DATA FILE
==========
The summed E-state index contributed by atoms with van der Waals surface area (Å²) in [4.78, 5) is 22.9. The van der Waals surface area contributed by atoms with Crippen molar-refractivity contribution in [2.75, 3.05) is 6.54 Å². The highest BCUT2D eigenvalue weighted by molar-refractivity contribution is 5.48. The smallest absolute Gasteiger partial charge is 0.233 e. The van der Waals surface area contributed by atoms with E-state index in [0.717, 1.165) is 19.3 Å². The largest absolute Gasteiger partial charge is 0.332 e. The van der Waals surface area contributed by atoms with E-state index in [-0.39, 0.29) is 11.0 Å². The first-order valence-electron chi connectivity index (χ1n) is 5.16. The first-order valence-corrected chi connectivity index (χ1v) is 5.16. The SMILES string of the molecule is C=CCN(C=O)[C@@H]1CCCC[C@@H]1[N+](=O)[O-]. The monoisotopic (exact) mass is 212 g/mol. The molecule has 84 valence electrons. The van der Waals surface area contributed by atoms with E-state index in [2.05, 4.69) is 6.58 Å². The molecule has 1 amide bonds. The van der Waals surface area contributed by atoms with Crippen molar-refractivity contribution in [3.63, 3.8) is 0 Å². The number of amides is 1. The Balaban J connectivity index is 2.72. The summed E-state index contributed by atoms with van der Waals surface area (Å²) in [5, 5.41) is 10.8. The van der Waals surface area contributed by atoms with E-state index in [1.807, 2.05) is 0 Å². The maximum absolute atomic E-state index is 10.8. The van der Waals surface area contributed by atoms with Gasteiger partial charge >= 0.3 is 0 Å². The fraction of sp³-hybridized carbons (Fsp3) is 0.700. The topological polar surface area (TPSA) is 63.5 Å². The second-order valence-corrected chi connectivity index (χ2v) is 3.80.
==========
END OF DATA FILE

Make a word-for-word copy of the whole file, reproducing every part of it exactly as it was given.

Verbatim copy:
The summed E-state index contributed by atoms with van der Waals surface area (Å²) in [4.78, 5) is 22.9. The van der Waals surface area contributed by atoms with Crippen molar-refractivity contribution in [2.75, 3.05) is 6.54 Å². The highest BCUT2D eigenvalue weighted by molar-refractivity contribution is 5.48. The smallest absolute Gasteiger partial charge is 0.233 e. The van der Waals surface area contributed by atoms with E-state index in [0.717, 1.165) is 19.3 Å². The largest absolute Gasteiger partial charge is 0.332 e. The van der Waals surface area contributed by atoms with E-state index in [-0.39, 0.29) is 11.0 Å². The first-order valence-electron chi connectivity index (χ1n) is 5.16. The first-order valence-corrected chi connectivity index (χ1v) is 5.16. The SMILES string of the molecule is C=CCN(C=O)[C@@H]1CCCC[C@@H]1[N+](=O)[O-]. The monoisotopic (exact) mass is 212 g/mol. The molecule has 84 valence electrons. The van der Waals surface area contributed by atoms with E-state index in [2.05, 4.69) is 6.58 Å². The molecule has 1 amide bonds. The van der Waals surface area contributed by atoms with Crippen molar-refractivity contribution in [3.63, 3.8) is 0 Å². The number of amides is 1. The Balaban J connectivity index is 2.72. The summed E-state index contributed by atoms with van der Waals surface area (Å²) in [5, 5.41) is 10.8. The van der Waals surface area contributed by atoms with E-state index in [1.807, 2.05) is 0 Å². The maximum absolute atomic E-state index is 10.8. The van der Waals surface area contributed by atoms with Gasteiger partial charge >= 0.3 is 0 Å². The fraction of sp³-hybridized carbons (Fsp3) is 0.700. The topological polar surface area (TPSA) is 63.5 Å². The second-order valence-corrected chi connectivity index (χ2v) is 3.80.